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Personal Lease vs. Company Contract in Thailand

We handle both company contracts and personal leases, whichever one the expat or their company prefers. We follow the preference of the prospective tenant or their company. Basically:

A "company contract" is where the expat's company leases the home (house / apartment / condo) on behalf of the expat tenant.

A "personal lease" is directly between the tenant and the landlord.

Many working expats coming to Thailand under sponsorship of their company ask us which is better -- a company contract with the landlord, or a personal lease? What are the advantages and disadvantages of each?

First of all, some tenants have expressed a false belief that if the company pays their rent as a benefit, then the company can pay them less in salary, and therefore they will pay less tax because they will have less salary, compared to the company paying them a housing allowance as part of their salary. This is incorrect by the legal tax code in Thailand. There are no tax advantages in Thailand to a company contract instead of a personal lease, because according to the Thailand Revenue Department's tax code, the law is that Personal Income Tax (PIT) includes "assessable income" from perks and benefits. Specifically:

"Income chargeable to the PIT is called “assessable income”. The term covers income both in cash and in kind. Therefore, any benefits provided by an employer or other persons, such as a rent-free house or the amount of tax paid by the employer on behalf of the employee, is also treated as assessable income of the employee for the purpose of PIT."

The main benefit of a company contract is that the company pays the deposit and assumes all liability for damages and other things. You normally get the deposit back if you do not break your lease, e.g., if you stay for a minimum of 1 year in most leases, but if the company relocates you back outside of Thailand, forcing you to break your lease, then whoever paid the deposit can lose it by breaking the lease.

I could write many pages about tax matters, but it is beyond the scope of this website. I can tell you some things about Thai taxes, but I cannot tell you a lot of things about taxes in a lot of other countries, generally.

However, as regards housing, many people have asked us whether they can reduce their taxes by having the company pay for renting the house instead of having the company pay them a housing allowance. For taxes paid in Thailand, the answer is "no", it is practically the same as regards your personal income tax, as regards company contract vs. personal lease.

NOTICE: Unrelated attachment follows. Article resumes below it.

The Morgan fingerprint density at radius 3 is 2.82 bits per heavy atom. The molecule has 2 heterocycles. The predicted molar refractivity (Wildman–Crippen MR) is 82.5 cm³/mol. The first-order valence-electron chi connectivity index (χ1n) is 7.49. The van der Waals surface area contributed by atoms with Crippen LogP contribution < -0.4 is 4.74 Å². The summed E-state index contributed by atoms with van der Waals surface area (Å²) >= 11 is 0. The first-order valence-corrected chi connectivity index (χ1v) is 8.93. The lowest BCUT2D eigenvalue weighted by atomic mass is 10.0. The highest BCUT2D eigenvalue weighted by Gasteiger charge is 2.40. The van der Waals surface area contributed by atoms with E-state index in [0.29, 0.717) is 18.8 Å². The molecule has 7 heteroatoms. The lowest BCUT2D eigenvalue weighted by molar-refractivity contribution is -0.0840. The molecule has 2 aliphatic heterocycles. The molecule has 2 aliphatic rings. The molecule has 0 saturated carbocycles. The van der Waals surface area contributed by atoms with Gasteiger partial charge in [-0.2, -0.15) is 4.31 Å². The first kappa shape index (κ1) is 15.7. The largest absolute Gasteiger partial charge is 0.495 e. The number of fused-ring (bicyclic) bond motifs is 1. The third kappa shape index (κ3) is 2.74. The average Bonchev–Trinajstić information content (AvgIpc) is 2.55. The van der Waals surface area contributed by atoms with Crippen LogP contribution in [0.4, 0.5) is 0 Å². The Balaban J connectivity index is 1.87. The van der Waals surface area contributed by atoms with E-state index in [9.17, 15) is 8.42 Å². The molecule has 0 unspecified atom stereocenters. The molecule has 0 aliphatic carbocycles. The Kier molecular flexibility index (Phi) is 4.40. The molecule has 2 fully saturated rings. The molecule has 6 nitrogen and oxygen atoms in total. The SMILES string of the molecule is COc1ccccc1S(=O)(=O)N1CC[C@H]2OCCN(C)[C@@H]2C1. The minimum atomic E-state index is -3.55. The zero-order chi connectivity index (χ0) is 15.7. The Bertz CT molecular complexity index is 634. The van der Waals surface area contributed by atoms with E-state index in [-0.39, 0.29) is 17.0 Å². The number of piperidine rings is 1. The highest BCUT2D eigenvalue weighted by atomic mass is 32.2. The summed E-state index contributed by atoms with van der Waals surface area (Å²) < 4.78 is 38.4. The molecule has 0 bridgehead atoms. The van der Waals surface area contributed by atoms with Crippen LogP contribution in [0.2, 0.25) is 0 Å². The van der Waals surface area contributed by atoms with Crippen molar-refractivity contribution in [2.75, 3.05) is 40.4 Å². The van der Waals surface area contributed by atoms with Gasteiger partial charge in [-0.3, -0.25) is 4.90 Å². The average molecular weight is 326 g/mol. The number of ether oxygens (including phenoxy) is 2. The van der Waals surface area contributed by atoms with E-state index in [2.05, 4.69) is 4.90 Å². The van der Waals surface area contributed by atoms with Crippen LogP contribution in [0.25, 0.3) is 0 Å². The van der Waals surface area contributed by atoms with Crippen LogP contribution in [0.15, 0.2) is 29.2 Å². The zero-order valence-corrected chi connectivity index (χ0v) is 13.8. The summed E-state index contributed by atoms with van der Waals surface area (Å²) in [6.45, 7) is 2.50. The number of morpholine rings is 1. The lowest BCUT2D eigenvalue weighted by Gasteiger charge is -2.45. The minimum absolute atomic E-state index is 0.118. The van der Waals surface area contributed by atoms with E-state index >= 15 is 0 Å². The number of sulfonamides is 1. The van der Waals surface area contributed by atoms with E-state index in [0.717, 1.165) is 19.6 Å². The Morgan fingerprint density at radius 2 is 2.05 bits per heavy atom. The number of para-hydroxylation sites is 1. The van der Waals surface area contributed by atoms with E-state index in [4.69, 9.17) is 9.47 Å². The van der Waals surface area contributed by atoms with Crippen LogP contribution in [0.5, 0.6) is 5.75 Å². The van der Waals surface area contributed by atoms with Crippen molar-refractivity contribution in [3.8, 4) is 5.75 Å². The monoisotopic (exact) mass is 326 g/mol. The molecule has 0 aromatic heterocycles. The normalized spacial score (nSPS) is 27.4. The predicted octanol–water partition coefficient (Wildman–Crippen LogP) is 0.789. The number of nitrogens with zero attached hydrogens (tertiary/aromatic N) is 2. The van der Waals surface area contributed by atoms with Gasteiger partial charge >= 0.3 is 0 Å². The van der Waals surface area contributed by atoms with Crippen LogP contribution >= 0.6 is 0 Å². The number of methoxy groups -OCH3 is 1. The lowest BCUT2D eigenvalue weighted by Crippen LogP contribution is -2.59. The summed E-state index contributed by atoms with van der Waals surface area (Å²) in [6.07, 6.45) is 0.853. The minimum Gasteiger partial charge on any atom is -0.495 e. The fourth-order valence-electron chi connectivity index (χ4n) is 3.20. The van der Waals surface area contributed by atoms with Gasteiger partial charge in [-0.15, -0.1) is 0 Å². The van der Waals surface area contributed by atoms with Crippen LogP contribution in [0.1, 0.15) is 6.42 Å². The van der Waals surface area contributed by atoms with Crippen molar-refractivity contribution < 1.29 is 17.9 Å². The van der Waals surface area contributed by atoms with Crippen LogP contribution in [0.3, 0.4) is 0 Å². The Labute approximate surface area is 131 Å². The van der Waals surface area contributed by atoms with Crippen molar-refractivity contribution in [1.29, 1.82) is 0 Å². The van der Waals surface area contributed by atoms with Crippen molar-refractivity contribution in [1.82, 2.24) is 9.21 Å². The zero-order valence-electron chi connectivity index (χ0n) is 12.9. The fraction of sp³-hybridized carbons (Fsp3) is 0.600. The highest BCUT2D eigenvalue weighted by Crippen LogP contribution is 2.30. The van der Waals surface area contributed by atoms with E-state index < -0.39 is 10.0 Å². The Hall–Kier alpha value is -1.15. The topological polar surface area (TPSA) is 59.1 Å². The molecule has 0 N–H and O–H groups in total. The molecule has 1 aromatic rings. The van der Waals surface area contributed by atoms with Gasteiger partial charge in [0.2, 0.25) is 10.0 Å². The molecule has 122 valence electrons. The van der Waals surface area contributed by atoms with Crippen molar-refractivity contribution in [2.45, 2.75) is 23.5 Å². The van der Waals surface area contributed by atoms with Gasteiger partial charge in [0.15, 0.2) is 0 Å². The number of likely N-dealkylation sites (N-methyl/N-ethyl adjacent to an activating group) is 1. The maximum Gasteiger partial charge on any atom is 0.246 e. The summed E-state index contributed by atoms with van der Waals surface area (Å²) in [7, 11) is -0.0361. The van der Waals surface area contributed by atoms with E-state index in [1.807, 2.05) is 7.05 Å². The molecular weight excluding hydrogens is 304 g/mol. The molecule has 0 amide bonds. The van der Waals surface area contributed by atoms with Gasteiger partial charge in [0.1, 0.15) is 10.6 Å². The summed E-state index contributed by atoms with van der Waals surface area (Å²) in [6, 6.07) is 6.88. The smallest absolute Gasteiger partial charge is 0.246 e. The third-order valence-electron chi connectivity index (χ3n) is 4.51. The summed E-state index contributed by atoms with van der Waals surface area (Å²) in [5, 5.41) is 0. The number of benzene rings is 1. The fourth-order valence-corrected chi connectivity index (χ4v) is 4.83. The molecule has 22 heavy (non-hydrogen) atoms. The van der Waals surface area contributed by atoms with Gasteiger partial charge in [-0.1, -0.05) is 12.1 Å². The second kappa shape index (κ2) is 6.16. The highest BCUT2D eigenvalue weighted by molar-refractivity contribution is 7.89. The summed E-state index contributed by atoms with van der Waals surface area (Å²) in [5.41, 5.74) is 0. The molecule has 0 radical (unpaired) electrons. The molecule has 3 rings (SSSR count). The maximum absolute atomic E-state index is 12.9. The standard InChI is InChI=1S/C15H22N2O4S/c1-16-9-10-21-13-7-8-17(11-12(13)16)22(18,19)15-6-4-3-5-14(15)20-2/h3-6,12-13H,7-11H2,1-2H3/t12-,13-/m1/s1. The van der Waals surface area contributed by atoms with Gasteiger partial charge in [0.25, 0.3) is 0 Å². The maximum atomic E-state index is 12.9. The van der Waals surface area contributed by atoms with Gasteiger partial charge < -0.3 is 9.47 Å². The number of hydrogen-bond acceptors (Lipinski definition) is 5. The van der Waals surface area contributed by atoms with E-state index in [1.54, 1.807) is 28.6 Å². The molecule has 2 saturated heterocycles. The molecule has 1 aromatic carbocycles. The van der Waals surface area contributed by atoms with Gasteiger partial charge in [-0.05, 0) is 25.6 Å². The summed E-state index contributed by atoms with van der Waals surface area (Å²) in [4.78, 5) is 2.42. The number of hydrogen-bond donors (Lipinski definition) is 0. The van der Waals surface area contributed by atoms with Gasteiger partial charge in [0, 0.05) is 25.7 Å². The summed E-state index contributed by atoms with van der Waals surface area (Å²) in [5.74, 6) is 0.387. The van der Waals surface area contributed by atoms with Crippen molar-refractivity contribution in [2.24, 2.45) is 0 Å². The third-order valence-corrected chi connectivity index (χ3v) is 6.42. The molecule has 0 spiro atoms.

Regardless of who pays the rent -- you vs. your company -- the occupant of the property pays personal income taxes in Thailand for the value of your rent, in addition to your salary.

Personal leasing is usually a simpler process, but if you are an expat coming with a company, then the company may want to at least review your lease to double check things before you sign it.

Of course, retirees and many other expats do not have the company lease option, and always use personal leases.

Usually, the lease is a standard one provided by the broker, which in our case is carefully written in fairly simple English because Thai landlords are not native English speakers. Usually, everybody is OK with this, after minor customizations, but it is up to you to decide.

Sometimes, the landlord will require that we use their English language lease, rather than deal with a new English language lease which they've never seen before. They may want to use a lease they are already familiar with and they've already had reviewed by their English language associate or lawyer (or adult offspring they already put thru an international school...). We need to see their lease first to consider this option. If the lease seems one-sided for the benefit of the landlord, then we will reject the lease and either propose our own or else make the necessary revisions to their lease. Many of these landlord leases have major shortcomings that need to be fixed, especially the English language in order to be clearer, and to include anything missing which they did not consider.

Some companies require that landlords use the standard "company lease" of their corporation, which typically uses difficult legal English whereby the landlord must "herefore and forthwith convenant" lots of pushy one-sided demands, such as return of full security deposit if the tenant is relocated outside of Thailand without any minimum period of stay (the latter of which landlords have said turns the lease into essentially a month-to-month tenancy). Many Thai landlords will not accept a company lease. We try to get landlords to accept company leases by having the two parties compromise (e.g., minimum stay duration), but this often takes time, between the company's bureaucracy and the landlord's more limited English.

As regards lease terms, many things can be out of our control as a real estate agency. It is up to the landlord and the company. We can only follow their decisions. We can provide analysis, suggestions, and proposed wording (in basic English), but it normally comes down to the tenant and the landlord as regards lease decisions.

SiteMap > Advice for Renters > Company vs. Personal


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